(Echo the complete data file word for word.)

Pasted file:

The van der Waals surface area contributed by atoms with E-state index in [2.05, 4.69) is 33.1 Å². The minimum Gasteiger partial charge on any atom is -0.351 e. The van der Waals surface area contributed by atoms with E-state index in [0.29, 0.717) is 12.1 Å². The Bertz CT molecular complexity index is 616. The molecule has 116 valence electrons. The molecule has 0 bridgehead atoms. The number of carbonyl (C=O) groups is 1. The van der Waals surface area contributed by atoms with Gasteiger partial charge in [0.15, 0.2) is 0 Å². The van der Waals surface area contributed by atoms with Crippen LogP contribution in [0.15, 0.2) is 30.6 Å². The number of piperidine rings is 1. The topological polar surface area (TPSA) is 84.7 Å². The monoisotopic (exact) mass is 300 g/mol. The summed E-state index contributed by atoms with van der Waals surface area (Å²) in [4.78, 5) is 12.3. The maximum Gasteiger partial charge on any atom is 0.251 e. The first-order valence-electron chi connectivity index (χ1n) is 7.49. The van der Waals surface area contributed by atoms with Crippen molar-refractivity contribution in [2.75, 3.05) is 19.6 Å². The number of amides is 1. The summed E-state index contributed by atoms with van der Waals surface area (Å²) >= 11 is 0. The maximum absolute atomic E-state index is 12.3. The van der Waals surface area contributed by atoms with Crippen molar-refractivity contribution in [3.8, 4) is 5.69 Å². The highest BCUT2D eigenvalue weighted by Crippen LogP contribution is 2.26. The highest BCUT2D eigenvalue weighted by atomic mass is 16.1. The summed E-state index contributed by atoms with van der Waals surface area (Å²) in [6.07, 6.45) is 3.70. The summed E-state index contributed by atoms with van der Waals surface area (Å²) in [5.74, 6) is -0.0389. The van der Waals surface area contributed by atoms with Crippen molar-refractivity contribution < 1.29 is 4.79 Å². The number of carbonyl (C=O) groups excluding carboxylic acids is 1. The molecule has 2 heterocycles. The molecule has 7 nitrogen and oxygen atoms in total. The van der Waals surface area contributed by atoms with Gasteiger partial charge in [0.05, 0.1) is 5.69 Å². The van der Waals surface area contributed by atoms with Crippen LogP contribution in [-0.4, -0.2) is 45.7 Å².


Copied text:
The van der Waals surface area contributed by atoms with E-state index in [2.05, 4.69) is 33.1 Å². The minimum Gasteiger partial charge on any atom is -0.351 e. The van der Waals surface area contributed by atoms with E-state index in [0.29, 0.717) is 12.1 Å². The Bertz CT molecular complexity index is 616. The molecule has 116 valence electrons. The molecule has 0 bridgehead atoms. The number of carbonyl (C=O) groups is 1. The van der Waals surface area contributed by atoms with Gasteiger partial charge in [0.15, 0.2) is 0 Å². The van der Waals surface area contributed by atoms with Crippen LogP contribution in [0.15, 0.2) is 30.6 Å². The number of piperidine rings is 1. The topological polar surface area (TPSA) is 84.7 Å². The monoisotopic (exact) mass is 300 g/mol. The summed E-state index contributed by atoms with van der Waals surface area (Å²) in [4.78, 5) is 12.3. The maximum Gasteiger partial charge on any atom is 0.251 e. The first-order valence-electron chi connectivity index (χ1n) is 7.49. The van der Waals surface area contributed by atoms with Crippen molar-refractivity contribution in [2.75, 3.05) is 19.6 Å². The number of amides is 1. The summed E-state index contributed by atoms with van der Waals surface area (Å²) >= 11 is 0. The maximum absolute atomic E-state index is 12.3. The van der Waals surface area contributed by atoms with Crippen molar-refractivity contribution in [3.8, 4) is 5.69 Å². The highest BCUT2D eigenvalue weighted by Crippen LogP contribution is 2.26. The highest BCUT2D eigenvalue weighted by atomic mass is 16.1. The summed E-state index contributed by atoms with van der Waals surface area (Å²) in [6.07, 6.45) is 3.70. The summed E-state index contributed by atoms with van der Waals surface area (Å²) in [5.74, 6) is -0.0389. The van der Waals surface area contributed by atoms with Crippen molar-refractivity contribution < 1.29 is 4.79 Å². The number of carbonyl (C=O) groups excluding carboxylic acids is 1. The molecule has 2 heterocycles. The molecule has 7 nitrogen and oxygen atoms in total. The van der Waals surface area contributed by atoms with Gasteiger partial charge in [0.05, 0.1) is 5.69 Å². The van der Waals surface area contributed by atoms with Crippen LogP contribution in [-0.4, -0.2) is 45.7 Å².